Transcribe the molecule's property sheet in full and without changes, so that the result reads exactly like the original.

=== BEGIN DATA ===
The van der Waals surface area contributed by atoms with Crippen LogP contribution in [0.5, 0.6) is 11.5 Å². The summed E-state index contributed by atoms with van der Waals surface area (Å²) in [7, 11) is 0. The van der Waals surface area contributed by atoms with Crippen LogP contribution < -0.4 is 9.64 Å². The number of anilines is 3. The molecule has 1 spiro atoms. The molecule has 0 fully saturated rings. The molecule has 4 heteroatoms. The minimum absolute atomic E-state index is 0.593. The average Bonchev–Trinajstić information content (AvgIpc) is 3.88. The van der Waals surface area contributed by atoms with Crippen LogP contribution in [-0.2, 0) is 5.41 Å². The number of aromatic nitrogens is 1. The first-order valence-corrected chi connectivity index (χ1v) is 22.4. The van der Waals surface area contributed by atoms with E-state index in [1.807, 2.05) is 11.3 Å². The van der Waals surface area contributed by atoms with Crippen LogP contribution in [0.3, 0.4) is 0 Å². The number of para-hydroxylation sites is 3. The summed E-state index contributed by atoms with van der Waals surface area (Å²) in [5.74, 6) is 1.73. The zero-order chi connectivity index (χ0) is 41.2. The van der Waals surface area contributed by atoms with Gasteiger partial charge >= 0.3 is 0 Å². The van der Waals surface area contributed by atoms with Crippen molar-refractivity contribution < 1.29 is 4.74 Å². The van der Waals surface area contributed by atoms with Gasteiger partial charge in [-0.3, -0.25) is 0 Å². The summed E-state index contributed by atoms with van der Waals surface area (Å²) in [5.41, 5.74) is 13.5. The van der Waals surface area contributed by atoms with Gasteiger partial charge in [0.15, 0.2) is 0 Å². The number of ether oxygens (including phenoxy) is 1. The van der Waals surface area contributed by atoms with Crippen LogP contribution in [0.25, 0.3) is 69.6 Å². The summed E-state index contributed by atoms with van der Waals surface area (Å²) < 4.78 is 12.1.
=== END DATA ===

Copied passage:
The van der Waals surface area contributed by atoms with Crippen LogP contribution in [0.5, 0.6) is 11.5 Å². The summed E-state index contributed by atoms with van der Waals surface area (Å²) in [7, 11) is 0. The van der Waals surface area contributed by atoms with Crippen LogP contribution < -0.4 is 9.64 Å². The number of anilines is 3. The molecule has 1 spiro atoms. The molecule has 0 fully saturated rings. The molecule has 4 heteroatoms. The minimum absolute atomic E-state index is 0.593. The average Bonchev–Trinajstić information content (AvgIpc) is 3.88. The van der Waals surface area contributed by atoms with Crippen LogP contribution in [-0.2, 0) is 5.41 Å². The number of aromatic nitrogens is 1. The first-order valence-corrected chi connectivity index (χ1v) is 22.4. The van der Waals surface area contributed by atoms with E-state index in [1.807, 2.05) is 11.3 Å². The van der Waals surface area contributed by atoms with Crippen LogP contribution in [0.3, 0.4) is 0 Å². The number of para-hydroxylation sites is 3. The summed E-state index contributed by atoms with van der Waals surface area (Å²) in [5.74, 6) is 1.73. The zero-order chi connectivity index (χ0) is 41.2. The van der Waals surface area contributed by atoms with Gasteiger partial charge >= 0.3 is 0 Å². The van der Waals surface area contributed by atoms with Crippen molar-refractivity contribution < 1.29 is 4.74 Å². The van der Waals surface area contributed by atoms with Gasteiger partial charge in [-0.3, -0.25) is 0 Å². The summed E-state index contributed by atoms with van der Waals surface area (Å²) in [5.41, 5.74) is 13.5. The van der Waals surface area contributed by atoms with Gasteiger partial charge in [0.15, 0.2) is 0 Å². The number of ether oxygens (including phenoxy) is 1. The van der Waals surface area contributed by atoms with Crippen LogP contribution in [0.25, 0.3) is 69.6 Å². The summed E-state index contributed by atoms with van der Waals surface area (Å²) < 4.78 is 12.1.